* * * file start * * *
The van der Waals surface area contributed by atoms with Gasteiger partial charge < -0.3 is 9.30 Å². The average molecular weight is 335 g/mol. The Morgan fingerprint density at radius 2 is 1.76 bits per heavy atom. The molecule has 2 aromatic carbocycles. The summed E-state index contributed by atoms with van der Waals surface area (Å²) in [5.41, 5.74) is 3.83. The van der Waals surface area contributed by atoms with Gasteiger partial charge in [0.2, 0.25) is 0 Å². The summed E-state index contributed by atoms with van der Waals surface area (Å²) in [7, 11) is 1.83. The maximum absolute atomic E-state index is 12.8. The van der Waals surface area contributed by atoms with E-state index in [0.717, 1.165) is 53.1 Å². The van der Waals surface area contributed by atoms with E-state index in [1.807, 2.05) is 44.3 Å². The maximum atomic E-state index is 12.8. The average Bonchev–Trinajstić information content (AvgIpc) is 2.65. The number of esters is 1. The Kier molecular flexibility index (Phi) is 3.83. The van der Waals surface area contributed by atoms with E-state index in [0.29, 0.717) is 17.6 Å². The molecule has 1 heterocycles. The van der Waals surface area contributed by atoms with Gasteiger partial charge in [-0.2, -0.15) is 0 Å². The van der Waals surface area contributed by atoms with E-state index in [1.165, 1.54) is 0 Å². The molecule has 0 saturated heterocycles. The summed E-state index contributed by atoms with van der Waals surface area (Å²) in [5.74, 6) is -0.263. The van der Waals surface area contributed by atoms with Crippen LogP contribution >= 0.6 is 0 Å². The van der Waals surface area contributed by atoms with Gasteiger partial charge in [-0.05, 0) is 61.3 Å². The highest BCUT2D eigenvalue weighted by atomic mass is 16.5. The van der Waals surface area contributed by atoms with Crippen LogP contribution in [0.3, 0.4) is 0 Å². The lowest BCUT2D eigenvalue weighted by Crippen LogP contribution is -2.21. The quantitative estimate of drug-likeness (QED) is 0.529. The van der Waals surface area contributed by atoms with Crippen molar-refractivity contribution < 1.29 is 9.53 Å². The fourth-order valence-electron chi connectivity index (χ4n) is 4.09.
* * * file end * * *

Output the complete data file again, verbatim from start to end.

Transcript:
The van der Waals surface area contributed by atoms with Gasteiger partial charge < -0.3 is 9.30 Å². The average molecular weight is 335 g/mol. The Morgan fingerprint density at radius 2 is 1.76 bits per heavy atom. The molecule has 2 aromatic carbocycles. The summed E-state index contributed by atoms with van der Waals surface area (Å²) in [5.41, 5.74) is 3.83. The van der Waals surface area contributed by atoms with Gasteiger partial charge in [0.2, 0.25) is 0 Å². The summed E-state index contributed by atoms with van der Waals surface area (Å²) in [7, 11) is 1.83. The maximum absolute atomic E-state index is 12.8. The van der Waals surface area contributed by atoms with E-state index in [0.717, 1.165) is 53.1 Å². The van der Waals surface area contributed by atoms with E-state index in [1.807, 2.05) is 44.3 Å². The maximum atomic E-state index is 12.8. The average Bonchev–Trinajstić information content (AvgIpc) is 2.65. The number of esters is 1. The Kier molecular flexibility index (Phi) is 3.83. The van der Waals surface area contributed by atoms with E-state index in [0.29, 0.717) is 17.6 Å². The molecule has 1 heterocycles. The van der Waals surface area contributed by atoms with Gasteiger partial charge in [-0.2, -0.15) is 0 Å². The van der Waals surface area contributed by atoms with E-state index in [1.165, 1.54) is 0 Å². The molecule has 0 saturated heterocycles. The summed E-state index contributed by atoms with van der Waals surface area (Å²) in [5.74, 6) is -0.263. The van der Waals surface area contributed by atoms with Crippen LogP contribution >= 0.6 is 0 Å². The van der Waals surface area contributed by atoms with Gasteiger partial charge in [-0.05, 0) is 61.3 Å². The highest BCUT2D eigenvalue weighted by atomic mass is 16.5. The van der Waals surface area contributed by atoms with Crippen LogP contribution in [0.3, 0.4) is 0 Å². The lowest BCUT2D eigenvalue weighted by Crippen LogP contribution is -2.21. The quantitative estimate of drug-likeness (QED) is 0.529. The van der Waals surface area contributed by atoms with Crippen molar-refractivity contribution < 1.29 is 9.53 Å². The fourth-order valence-electron chi connectivity index (χ4n) is 4.09.